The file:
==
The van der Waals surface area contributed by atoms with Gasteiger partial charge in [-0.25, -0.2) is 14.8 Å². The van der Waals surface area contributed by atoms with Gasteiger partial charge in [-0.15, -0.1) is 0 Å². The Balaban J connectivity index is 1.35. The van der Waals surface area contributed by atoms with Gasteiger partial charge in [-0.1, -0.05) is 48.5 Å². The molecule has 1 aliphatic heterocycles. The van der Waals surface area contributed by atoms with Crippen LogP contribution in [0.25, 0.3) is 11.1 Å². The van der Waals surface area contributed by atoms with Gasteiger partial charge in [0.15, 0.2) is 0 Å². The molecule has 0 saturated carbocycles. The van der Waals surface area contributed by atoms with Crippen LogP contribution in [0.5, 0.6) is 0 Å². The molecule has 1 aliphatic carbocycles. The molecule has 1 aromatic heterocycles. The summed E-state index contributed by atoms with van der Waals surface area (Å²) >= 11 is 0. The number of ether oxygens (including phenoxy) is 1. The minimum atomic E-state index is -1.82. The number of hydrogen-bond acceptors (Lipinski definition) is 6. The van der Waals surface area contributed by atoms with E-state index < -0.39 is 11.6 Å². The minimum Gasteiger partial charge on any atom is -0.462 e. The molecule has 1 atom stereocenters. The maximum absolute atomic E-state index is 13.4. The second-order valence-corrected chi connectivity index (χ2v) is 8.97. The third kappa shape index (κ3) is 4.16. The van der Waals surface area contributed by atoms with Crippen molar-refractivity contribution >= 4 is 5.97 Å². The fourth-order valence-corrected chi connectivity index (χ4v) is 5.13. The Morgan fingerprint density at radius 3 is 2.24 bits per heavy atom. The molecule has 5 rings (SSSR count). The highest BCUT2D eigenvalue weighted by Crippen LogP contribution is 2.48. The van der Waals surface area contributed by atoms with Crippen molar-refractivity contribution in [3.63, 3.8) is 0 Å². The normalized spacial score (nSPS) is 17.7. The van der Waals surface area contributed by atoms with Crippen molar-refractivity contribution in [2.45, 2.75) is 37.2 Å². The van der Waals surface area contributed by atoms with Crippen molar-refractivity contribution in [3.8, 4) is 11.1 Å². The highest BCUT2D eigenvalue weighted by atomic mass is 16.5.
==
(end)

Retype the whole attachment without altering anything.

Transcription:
The van der Waals surface area contributed by atoms with Gasteiger partial charge in [-0.25, -0.2) is 14.8 Å². The van der Waals surface area contributed by atoms with Gasteiger partial charge in [-0.15, -0.1) is 0 Å². The Balaban J connectivity index is 1.35. The van der Waals surface area contributed by atoms with Gasteiger partial charge in [-0.1, -0.05) is 48.5 Å². The molecule has 1 aliphatic heterocycles. The van der Waals surface area contributed by atoms with Crippen LogP contribution in [0.25, 0.3) is 11.1 Å². The van der Waals surface area contributed by atoms with Gasteiger partial charge in [0.15, 0.2) is 0 Å². The molecule has 0 saturated carbocycles. The van der Waals surface area contributed by atoms with Crippen LogP contribution in [0.5, 0.6) is 0 Å². The molecule has 1 aliphatic carbocycles. The molecule has 1 aromatic heterocycles. The summed E-state index contributed by atoms with van der Waals surface area (Å²) >= 11 is 0. The number of ether oxygens (including phenoxy) is 1. The minimum atomic E-state index is -1.82. The number of hydrogen-bond acceptors (Lipinski definition) is 6. The van der Waals surface area contributed by atoms with E-state index < -0.39 is 11.6 Å². The minimum Gasteiger partial charge on any atom is -0.462 e. The molecule has 1 atom stereocenters. The maximum absolute atomic E-state index is 13.4. The second-order valence-corrected chi connectivity index (χ2v) is 8.97. The third kappa shape index (κ3) is 4.16. The van der Waals surface area contributed by atoms with Crippen molar-refractivity contribution >= 4 is 5.97 Å². The fourth-order valence-corrected chi connectivity index (χ4v) is 5.13. The Morgan fingerprint density at radius 3 is 2.24 bits per heavy atom. The molecule has 5 rings (SSSR count). The highest BCUT2D eigenvalue weighted by Crippen LogP contribution is 2.48. The van der Waals surface area contributed by atoms with Crippen molar-refractivity contribution in [3.63, 3.8) is 0 Å². The normalized spacial score (nSPS) is 17.7. The van der Waals surface area contributed by atoms with Crippen molar-refractivity contribution in [2.45, 2.75) is 37.2 Å². The van der Waals surface area contributed by atoms with Crippen molar-refractivity contribution in [3.8, 4) is 11.1 Å². The highest BCUT2D eigenvalue weighted by atomic mass is 16.5.